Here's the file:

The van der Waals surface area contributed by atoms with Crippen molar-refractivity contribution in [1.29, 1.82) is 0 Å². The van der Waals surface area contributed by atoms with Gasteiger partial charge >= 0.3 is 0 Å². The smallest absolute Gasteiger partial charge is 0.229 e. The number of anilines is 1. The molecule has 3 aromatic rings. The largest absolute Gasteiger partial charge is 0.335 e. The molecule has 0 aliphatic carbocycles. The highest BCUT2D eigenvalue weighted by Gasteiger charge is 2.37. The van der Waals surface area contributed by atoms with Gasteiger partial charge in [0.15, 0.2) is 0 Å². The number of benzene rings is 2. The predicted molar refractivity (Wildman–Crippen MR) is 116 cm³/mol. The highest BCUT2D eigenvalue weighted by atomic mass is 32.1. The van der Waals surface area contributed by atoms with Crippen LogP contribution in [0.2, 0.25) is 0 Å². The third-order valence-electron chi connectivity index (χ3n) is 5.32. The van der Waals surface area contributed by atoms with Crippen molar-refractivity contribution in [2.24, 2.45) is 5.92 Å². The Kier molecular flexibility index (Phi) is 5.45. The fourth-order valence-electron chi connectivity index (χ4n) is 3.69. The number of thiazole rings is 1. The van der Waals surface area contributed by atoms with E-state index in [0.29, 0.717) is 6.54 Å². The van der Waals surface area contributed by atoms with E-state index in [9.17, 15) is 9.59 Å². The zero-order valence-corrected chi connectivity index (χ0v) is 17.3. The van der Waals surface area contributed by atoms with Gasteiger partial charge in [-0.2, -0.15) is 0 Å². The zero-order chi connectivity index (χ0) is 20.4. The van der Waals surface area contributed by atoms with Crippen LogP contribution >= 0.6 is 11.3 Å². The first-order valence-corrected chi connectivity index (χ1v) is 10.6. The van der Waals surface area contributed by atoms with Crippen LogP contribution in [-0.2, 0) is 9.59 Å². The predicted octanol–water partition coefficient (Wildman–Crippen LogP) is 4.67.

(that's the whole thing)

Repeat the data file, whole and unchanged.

The van der Waals surface area contributed by atoms with Crippen molar-refractivity contribution in [1.29, 1.82) is 0 Å². The van der Waals surface area contributed by atoms with Gasteiger partial charge >= 0.3 is 0 Å². The smallest absolute Gasteiger partial charge is 0.229 e. The number of anilines is 1. The molecule has 3 aromatic rings. The largest absolute Gasteiger partial charge is 0.335 e. The molecule has 0 aliphatic carbocycles. The highest BCUT2D eigenvalue weighted by Gasteiger charge is 2.37. The van der Waals surface area contributed by atoms with Gasteiger partial charge in [0.15, 0.2) is 0 Å². The number of benzene rings is 2. The predicted molar refractivity (Wildman–Crippen MR) is 116 cm³/mol. The highest BCUT2D eigenvalue weighted by atomic mass is 32.1. The van der Waals surface area contributed by atoms with Crippen LogP contribution in [0.2, 0.25) is 0 Å². The third-order valence-electron chi connectivity index (χ3n) is 5.32. The van der Waals surface area contributed by atoms with Crippen molar-refractivity contribution in [2.24, 2.45) is 5.92 Å². The Kier molecular flexibility index (Phi) is 5.45. The fourth-order valence-electron chi connectivity index (χ4n) is 3.69. The number of thiazole rings is 1. The van der Waals surface area contributed by atoms with E-state index in [0.29, 0.717) is 6.54 Å². The van der Waals surface area contributed by atoms with E-state index in [9.17, 15) is 9.59 Å². The zero-order valence-corrected chi connectivity index (χ0v) is 17.3. The van der Waals surface area contributed by atoms with Gasteiger partial charge in [-0.2, -0.15) is 0 Å². The zero-order chi connectivity index (χ0) is 20.4. The van der Waals surface area contributed by atoms with Crippen LogP contribution >= 0.6 is 11.3 Å². The first-order valence-corrected chi connectivity index (χ1v) is 10.6. The van der Waals surface area contributed by atoms with Crippen LogP contribution in [-0.2, 0) is 9.59 Å². The predicted octanol–water partition coefficient (Wildman–Crippen LogP) is 4.67.